real. “What I do find difficult is that a lot of the African boys are
homophobic, just like many Malays, and I’m more progressive.” He shrugs, as if
what can be done. The other irritant for him is the old slut/stud divide. It
was the same at my Anglo-dominated school, I say, and Paul nods. “It’s
everywhere.” Then he adroitly switches points of view: “The boys home life is
very different to mine – many have conservative parents who are strict Muslims.
So they’re good boys at home, and different outside. They have to be very
stealthy if they want to have fun. Which they do.”
Paul is a progressive globalist, a vegetarian
Muslim who doesn’t pray, someone into gender equity and gay acceptance and
environmentalism. A scion of the global elite, in other words, who attended
international schools in Malaysia and the Philippines, who makes regular trips
to Germany to visit his dad’s family, who has a second home and set of
relatives and friends in Kuala Lumpur. I’ve already asked him why he’s here,
but there must be more to the story. What, exactly, is he doing here in an
up-and-coming public school in Melbourne?
This time, the answer is that he’s done with private schools and their snobbery. It wasn’t just the international schools. He lived in Melbourne once before, for several years at the start of high school. Then, his parents rented a swanky place in Mt Eliza, the wealthy enclave perched on a hill above once-rough Frankston. Mt Eliza was where Fred Astaire, Gregory Peck, and Ava Gardner came to shoot On The Beach in 1959. Paul hated it. High walls, large estates, clipped hedges, white wealth. “It was so boring,” he says. “Kids just talk about money, about what their parents do.” And what do they do? “Cocaine,” he says, laughing. He talks expansively about the drug habits of the white scions he rubbed shoulders with. “Good coke is expensive in Australia – so only the rich do it,” he says.
When Paul first arrived at Middlevale, the joyful chaos of this school seemed very different to either the white snootiness of Mt Eliza or the elitist polish of his Malay international school. “I have social anxiety, so I get very uncomfortable. I’m a very shy person,” he says. “The first day I came, I went home and cried and told my parents I didn’t want to come. I don’t like being outside my comfort zone. But something changed. I got comfortable. It’s strange. I guess it’s that people here aren’t judgemental.”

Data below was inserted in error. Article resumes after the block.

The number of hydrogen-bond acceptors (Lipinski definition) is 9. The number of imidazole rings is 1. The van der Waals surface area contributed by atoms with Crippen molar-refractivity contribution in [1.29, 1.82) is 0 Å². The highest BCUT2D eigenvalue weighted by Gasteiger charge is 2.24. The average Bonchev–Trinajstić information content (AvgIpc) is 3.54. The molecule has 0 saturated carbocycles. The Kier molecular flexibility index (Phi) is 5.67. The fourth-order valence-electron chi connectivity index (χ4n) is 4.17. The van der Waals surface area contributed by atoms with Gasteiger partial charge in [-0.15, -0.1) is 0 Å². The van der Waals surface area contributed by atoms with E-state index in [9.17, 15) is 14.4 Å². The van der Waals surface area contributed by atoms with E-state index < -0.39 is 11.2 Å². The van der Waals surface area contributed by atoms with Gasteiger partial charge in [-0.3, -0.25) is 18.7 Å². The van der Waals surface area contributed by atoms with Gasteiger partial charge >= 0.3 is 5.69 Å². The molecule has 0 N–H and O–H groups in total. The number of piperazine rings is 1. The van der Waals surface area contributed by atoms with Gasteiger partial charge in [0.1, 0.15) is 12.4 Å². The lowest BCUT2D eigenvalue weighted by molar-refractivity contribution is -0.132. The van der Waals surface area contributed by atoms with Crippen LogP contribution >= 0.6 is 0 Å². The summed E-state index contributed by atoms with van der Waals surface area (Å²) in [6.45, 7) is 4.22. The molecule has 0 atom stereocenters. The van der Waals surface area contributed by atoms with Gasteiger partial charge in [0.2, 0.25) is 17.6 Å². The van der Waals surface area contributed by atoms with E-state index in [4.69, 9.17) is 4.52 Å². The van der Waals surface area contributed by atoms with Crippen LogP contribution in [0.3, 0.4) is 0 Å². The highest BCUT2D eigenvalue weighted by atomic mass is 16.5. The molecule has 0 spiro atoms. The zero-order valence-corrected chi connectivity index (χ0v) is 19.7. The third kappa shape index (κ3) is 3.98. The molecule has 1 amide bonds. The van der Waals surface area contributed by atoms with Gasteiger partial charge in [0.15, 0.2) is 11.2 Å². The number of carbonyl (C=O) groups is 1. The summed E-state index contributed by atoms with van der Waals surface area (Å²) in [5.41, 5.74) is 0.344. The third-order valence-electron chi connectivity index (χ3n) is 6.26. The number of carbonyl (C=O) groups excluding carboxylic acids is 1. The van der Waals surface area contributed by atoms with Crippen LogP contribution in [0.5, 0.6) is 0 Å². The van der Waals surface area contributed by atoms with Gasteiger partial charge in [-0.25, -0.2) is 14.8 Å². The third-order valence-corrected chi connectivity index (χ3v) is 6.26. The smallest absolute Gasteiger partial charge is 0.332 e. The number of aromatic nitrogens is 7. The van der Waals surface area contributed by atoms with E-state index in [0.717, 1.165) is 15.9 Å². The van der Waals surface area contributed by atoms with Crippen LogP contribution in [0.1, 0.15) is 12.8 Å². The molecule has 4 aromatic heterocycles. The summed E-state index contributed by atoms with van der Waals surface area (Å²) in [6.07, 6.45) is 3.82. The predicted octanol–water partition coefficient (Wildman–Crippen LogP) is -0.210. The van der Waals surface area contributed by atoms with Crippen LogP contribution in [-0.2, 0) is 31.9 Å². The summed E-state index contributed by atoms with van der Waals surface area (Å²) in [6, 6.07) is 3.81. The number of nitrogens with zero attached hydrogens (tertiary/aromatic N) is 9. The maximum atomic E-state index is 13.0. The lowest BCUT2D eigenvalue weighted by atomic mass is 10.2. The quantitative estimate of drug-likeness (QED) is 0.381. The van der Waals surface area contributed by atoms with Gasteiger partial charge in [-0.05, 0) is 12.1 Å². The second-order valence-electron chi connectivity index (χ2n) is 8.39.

Paul cocks his head. “Look, I know it’s not a
rich school. I could have gone private, but I didn’t want to do that.” He
admits he doesn’t like what he’s seen so far of wider Australia. “But I do like
Melbourne, especially the diverse suburbs. I’d never want to go back to the
suburbs where everyone is white.”
Despite the gulf in wealth, the Horn crew has
broadly welcomed him. It was only last night that Aadan borrowed his mums car,
stashed Omar in the boot, Paul in the front seat, while they drove the back
streets, hooting at the freedom a car affords. And yet – as his friends have
made clear in their quips – his wealth is hard to avoid. Paul’s casual comments
about overseas trips, about his favourite designer, about his weekly allowance
– these are things from another world.
Most of the time, it seems you like to observe,
I say. “That’s true,” Paul says. “I like to participate, but I also like to
observe people, to pay close attention to their mannerisms so I know how to
behave around them, so I feel more comfortable.”
As I leave, I think about what he says about space – whose space it is – and how the studious kids – Anglo, Asian and African – don’t like the common room noise. That great universal – I Was Here First. But who was here first? Middlevale used to be working class white space and then it became Latin American and Vietnamese space and then it became African space, and now the white and Asian gentry are pushing in. In Melbourne’s wealthier suburbs, aspirational Chinese, Vietnamese and Indian families use cram schools and private tutors to get an edge on the competition to send their kids to selective high schools. And, of course, the bitter contest for school-zoned houses when a public school has a good reputation. Gentrifying is about what wealth does to space, about who is pushed out. In Footscray, a fightback briefly makes the news. Vandals spraypaint “Fuck off hipster” on a sleek new burger joint, throw bags of rotting meat under the doors of cafes offering cold drip coffee. The decidedly ungentrified Footscray Hotel is refusing to sell up to developers eager to make the next big block of apartments. Who claims this space? Who holds it?
It reminds me of a conversation I had early on
with Peter, the Aussie Ukrainian. In his early years at the school, he told me,